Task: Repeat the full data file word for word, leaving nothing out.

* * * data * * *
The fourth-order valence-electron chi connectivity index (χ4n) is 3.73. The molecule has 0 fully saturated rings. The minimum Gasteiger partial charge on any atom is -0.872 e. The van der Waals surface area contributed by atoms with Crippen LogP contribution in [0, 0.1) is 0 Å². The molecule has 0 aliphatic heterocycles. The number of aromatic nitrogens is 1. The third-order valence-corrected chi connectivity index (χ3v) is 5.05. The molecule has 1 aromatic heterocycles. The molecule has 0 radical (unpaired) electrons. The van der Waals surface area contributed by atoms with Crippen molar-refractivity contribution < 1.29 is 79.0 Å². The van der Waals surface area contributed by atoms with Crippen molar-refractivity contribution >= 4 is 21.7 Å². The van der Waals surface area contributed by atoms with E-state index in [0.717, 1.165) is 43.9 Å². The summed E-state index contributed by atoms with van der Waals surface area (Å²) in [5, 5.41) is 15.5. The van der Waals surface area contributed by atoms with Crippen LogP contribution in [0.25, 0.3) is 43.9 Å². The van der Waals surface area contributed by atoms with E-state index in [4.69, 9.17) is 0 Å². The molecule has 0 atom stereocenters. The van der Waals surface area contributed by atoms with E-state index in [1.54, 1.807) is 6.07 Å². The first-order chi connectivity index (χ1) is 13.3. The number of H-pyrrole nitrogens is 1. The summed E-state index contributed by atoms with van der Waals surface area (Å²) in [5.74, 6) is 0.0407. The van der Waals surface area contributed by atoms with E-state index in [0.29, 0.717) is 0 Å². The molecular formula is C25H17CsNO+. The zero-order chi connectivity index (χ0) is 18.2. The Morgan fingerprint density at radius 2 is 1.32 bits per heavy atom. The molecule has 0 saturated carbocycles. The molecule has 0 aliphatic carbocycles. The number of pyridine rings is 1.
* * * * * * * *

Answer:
The fourth-order valence-electron chi connectivity index (χ4n) is 3.73. The molecule has 0 fully saturated rings. The minimum Gasteiger partial charge on any atom is -0.872 e. The van der Waals surface area contributed by atoms with Crippen LogP contribution in [0, 0.1) is 0 Å². The molecule has 0 aliphatic heterocycles. The number of aromatic nitrogens is 1. The third-order valence-corrected chi connectivity index (χ3v) is 5.05. The molecule has 1 aromatic heterocycles. The molecule has 0 radical (unpaired) electrons. The van der Waals surface area contributed by atoms with Crippen molar-refractivity contribution < 1.29 is 79.0 Å². The van der Waals surface area contributed by atoms with Crippen molar-refractivity contribution >= 4 is 21.7 Å². The van der Waals surface area contributed by atoms with E-state index in [0.717, 1.165) is 43.9 Å². The summed E-state index contributed by atoms with van der Waals surface area (Å²) in [5, 5.41) is 15.5. The van der Waals surface area contributed by atoms with Crippen LogP contribution in [0.25, 0.3) is 43.9 Å². The van der Waals surface area contributed by atoms with E-state index in [4.69, 9.17) is 0 Å². The molecule has 0 atom stereocenters. The van der Waals surface area contributed by atoms with E-state index in [1.54, 1.807) is 6.07 Å². The first-order chi connectivity index (χ1) is 13.3. The number of H-pyrrole nitrogens is 1. The summed E-state index contributed by atoms with van der Waals surface area (Å²) in [5.74, 6) is 0.0407. The van der Waals surface area contributed by atoms with E-state index in [0.29, 0.717) is 0 Å². The molecular formula is C25H17CsNO+. The zero-order chi connectivity index (χ0) is 18.2. The Morgan fingerprint density at radius 2 is 1.32 bits per heavy atom. The molecule has 0 saturated carbocycles. The molecule has 0 aliphatic carbocycles. The number of pyridine rings is 1.